I am enthusiastic, have made positive service developments and deliver exceptional clinical care to all I meet. The CSO WISE fellowship for me is an extremely exciting development which I feel will provide opportunities for me overcome any limitations placed on my current role and to exceed the expectations of those around me. I have had a passion for science since I was a child and I am elated to have this opportunity to inspire other women and girls into science careers and well as believing in themselves. Communication is a fundamental aspect of our humanity and having a hearing loss can be very isolating, disrupting our ability to relate to people on a day to day basis. In recognition of the continued stigma around hearing aids and the associated negative perceptions of hearing services, I will use the fellowship to raise awareness about the importance of good communication and the positive and life affirming role that audiology can play in people’s lives. I am extremely excited to have the opportunity to be mentored by senior leaders as well as attending the Wise Career development programme.
Environmental Controls Lead, Assistive Technology Clinical Specialist, Barnsley Hospital NHS Foundation Trust
Having graduated from Cardiff University in 2001 with a first class honours degree in Integrated Engineering I was motivated to pursue a career using my engineering skills within Healthcare and so became a State Registered Clinical Scientist. The focus of my career has been on using my skills to enable individuals with severe physical disabilities to achieve independence and an improved quality of life.
I started my career as a Bioengineer in a Gait Analysis Laboratory where I developed an interest in Assistive Technology and quickly progressed my career in this specialism. Two key areas of Electronic Assistive Technology are Environmental Controls and Augmentative and Alternative Communication.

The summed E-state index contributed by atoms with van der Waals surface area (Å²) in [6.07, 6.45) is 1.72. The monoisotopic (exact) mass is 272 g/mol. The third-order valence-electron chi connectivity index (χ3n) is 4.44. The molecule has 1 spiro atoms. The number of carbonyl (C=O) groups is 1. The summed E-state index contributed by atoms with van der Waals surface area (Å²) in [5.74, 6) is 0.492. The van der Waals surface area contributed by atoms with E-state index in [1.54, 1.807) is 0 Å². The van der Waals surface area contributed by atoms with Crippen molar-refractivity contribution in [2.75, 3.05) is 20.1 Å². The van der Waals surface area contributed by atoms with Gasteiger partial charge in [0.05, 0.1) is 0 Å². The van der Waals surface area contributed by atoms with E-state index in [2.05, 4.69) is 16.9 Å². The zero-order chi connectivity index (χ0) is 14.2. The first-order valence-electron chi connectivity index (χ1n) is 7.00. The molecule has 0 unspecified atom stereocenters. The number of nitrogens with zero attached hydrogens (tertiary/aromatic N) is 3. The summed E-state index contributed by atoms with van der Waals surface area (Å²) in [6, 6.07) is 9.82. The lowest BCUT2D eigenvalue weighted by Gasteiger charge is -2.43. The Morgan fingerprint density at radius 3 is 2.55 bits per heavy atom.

Environmental Control Systems (EC) enable people with significant physical disabilities to have more independent control over their environment, enabling them to call for assistance, control their television, phone, etc. via an alternative access method e.g. a switch or eye-gaze. Our service assesses people for EC systems.
Augmentative and Alternative Communication (AAC) can be used when an individual has difficulty with spoken communication. AAC covers a range of strategies. Some AAC involves no technology, or paper and some AAC involves technology which can range from ‘low’ and ‘light’ technology to ‘high tech’ voice output communication aids. Our service looks at assessment for more ‘high-tech’ systems including looking at how people will access these.
I am now the Environmental Control Service Lead within the Barnsley Assistive Technology Team which has been commissioned by NHS England as the provider of specialised environmental control and augmentative communication services across Yorkshire and the Humber.
Throughout my career I have also undertaken research work, being involved in a number of projects and publishing in national and international journals. I have been an honorary researcher at the University of Sheffield and Deputy Theme Lead in the NIHR Healthcare Technology Co-operative ‘Devices for Dignity’.
I am extremely passionate about Electronic Assistive Technology. As well as advocating for the empowering effect it can I have, I also understand the importance of this technology being appropriately developed and provided in order fit the needs of the diverse range of individuals who may potentially use it. I have a specific interest in the use of electronic assistive technology with people with learning disabilities.
I am extremely excited to have been selected for the WISE CSO Fellowship. I feel this is an amazing opportunity to develop skills, promote Assistive Technology and healthcare science in general and develop broader links across the NHS and beyond.